Leaving Bombay was a bit bittersweet. Still very much at the beginning of our trip, it has seemed like we’ve been here for months instead of just five days. We did what most people do in big cities. We went sightseeing. We went bar-hopping. We went clubbing. And now with India’s movie capital firmly entrenched in our rearview mirror, a heart our buddy Joe O’Leary would have been proud of, bid us farewell from the airport in Bombay. Udaipur was next.
Udaipur has many monikers — “Venice of the East”, the “City of Lakes”, the “City of Sunrise”, the “City of Domes”, etc., all of which are deserved.
Pierre Loti, a French naval officer, traveller, and adventurer, at the turn of the 20th century wrote, “As we approach, the white masses of palaces and temples are visible from a great distance surrounded and enclosed on every side by a background of peaked and lofty mountains the sides of which are clothed with forests. In the midst of exquisite natural scenery, the city has become a sort of a nest of peace and mystery”.
By the time we arrived at the Hotel Thamla Haveli, it had gotten dark. The forty-five minute drive from the airport was fairly uneventful, bland until arriving closer to the city. Udaipur has an intricate network of lakes and water passageways. From where we were destined to be, it has two large bodies of water — Lake Pichola and Fateh Sagar Lake — and the smaller Swaroop Sagar which sits in between the two. Our hotel sat against Lake Pichola, famous for the Taj Lake Palace and Jagmandir Palace, which was a principal set piece in the James Bond movie Octopussy. Once the highway turned into University Road entering the city limits which veered south changing its name to Jariya Marg then Pannadhay Marg hugging Swaroop Sagar, we crossed the lake over a bridge and finally turning left onto Branhmpol Road, the roads getting more and more narrow, by now something we had become accustomed to and in this particular instance took us all the way to the hotel.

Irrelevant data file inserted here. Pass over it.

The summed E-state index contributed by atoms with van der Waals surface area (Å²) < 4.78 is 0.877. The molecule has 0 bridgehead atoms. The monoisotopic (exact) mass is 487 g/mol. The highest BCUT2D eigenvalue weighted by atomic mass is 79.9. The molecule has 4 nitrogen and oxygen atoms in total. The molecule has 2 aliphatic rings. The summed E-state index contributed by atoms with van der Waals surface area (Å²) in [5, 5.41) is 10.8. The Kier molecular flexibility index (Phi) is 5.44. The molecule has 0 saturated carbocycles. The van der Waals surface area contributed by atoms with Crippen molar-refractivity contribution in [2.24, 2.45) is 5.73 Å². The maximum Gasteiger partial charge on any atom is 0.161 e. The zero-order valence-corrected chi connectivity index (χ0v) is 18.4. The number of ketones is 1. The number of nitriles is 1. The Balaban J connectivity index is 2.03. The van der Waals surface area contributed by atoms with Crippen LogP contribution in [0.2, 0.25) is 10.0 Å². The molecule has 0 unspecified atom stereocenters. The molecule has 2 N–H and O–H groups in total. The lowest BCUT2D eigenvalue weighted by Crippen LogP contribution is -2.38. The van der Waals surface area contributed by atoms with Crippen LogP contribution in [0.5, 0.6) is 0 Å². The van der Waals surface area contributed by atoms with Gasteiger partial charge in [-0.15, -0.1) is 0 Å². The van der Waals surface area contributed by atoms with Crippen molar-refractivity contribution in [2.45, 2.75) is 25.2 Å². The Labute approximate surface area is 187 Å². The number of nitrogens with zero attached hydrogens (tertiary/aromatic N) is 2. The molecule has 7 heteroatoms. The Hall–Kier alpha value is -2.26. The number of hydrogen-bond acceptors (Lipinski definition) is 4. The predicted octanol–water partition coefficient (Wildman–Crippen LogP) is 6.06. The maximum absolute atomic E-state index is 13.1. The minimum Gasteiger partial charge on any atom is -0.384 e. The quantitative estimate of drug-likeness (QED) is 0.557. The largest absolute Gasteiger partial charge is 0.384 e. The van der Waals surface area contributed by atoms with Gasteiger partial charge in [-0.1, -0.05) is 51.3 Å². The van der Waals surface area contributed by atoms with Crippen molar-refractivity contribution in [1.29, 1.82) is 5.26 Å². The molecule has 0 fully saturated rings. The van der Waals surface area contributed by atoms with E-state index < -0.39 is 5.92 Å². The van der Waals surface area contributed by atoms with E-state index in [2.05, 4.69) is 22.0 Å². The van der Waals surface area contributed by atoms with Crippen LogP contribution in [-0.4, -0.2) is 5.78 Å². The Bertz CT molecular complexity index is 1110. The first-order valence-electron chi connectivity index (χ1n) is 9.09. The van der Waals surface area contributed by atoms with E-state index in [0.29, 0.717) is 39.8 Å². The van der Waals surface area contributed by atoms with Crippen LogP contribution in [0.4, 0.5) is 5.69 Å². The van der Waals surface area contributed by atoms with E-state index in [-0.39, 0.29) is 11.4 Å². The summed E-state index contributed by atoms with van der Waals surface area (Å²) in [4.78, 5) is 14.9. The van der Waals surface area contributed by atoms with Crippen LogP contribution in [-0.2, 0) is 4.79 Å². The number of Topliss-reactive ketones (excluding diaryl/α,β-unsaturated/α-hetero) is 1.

A typical Rajisthani room greeted us once we checked into the hotel, with a large bed, low to the floor located in the center and a daybed outfitted with burnt orange and sea-green pillows by the window overlooking Lake Pichola. After dropping our bags, the guys rested up while I went to the hotel’s beautiful rooftop, from where I could see a brightly lit bridge to my left, the Chand Pole Puliya, the Gangaur Ghat directly in front across the shores of the lake, and the Mohan Temple to my right on the lake itself. The massive City Palace loomed in the distance on a hill on the other side of the lake, also brightly lit for a bit. The lake shimmered with the lights still lit. As I closed and opened my eyes, the sounds of the city came alive.
We entered Udaipur with this declaration on Facebook: “Just arrived in Udaipur, the “Venice of the East”, long considered one of the most romantic cities in the world. So of course, I am here with DaveRisner @cecilpuv @derlay …check out this stunning rooftop view from our quaint Hotel Thamla Haveli.”
That night, we enjoyed a full course Rajistani dinner on the rooftop of the hotel across the street, with the cricket match projected onto the wall of the building opposite to us. It was wonderfully dark outside, with only the candles on the table before us and the lights from across the lake shining through shimmering on Pichola. We had our fill, relaxed watching the match, had a conversation with a gentleman who tailored custom-made suits and shirts, before heading back to our room.
As much as I loved the city lights at night, it was sunrise that I really wanted to see. Awakened to the Muslim call to prayer, once again I walked upstairs to the rooftop, sat on the cushions of the pagoda located on the end looking over the lake. DaveRisner, who didn’t care for sunrises and sunsets as much as Derek and I snored away. Derek was upstairs too. The lights under Chand Pole Puliya were brightly lit, its intensity only dwarfed by the lights from the Gangaur Ghat. In some ways the colours we saw were reminiscent of the colours I see daily off the balcony at my home in Sausalito. Amidst the chants, women slamming their clothes washing against the ghats, and the quiet movement of the water below me, the sun rose. On this particular morning, I felt like I was part of today’s birth. We hadn’t really even done anything since arriving, and I had already fallen in love with the city.
Rudyard Kipling once said, rather succinctly, wrote “No tour of India is complete without seeing Udaipur.”
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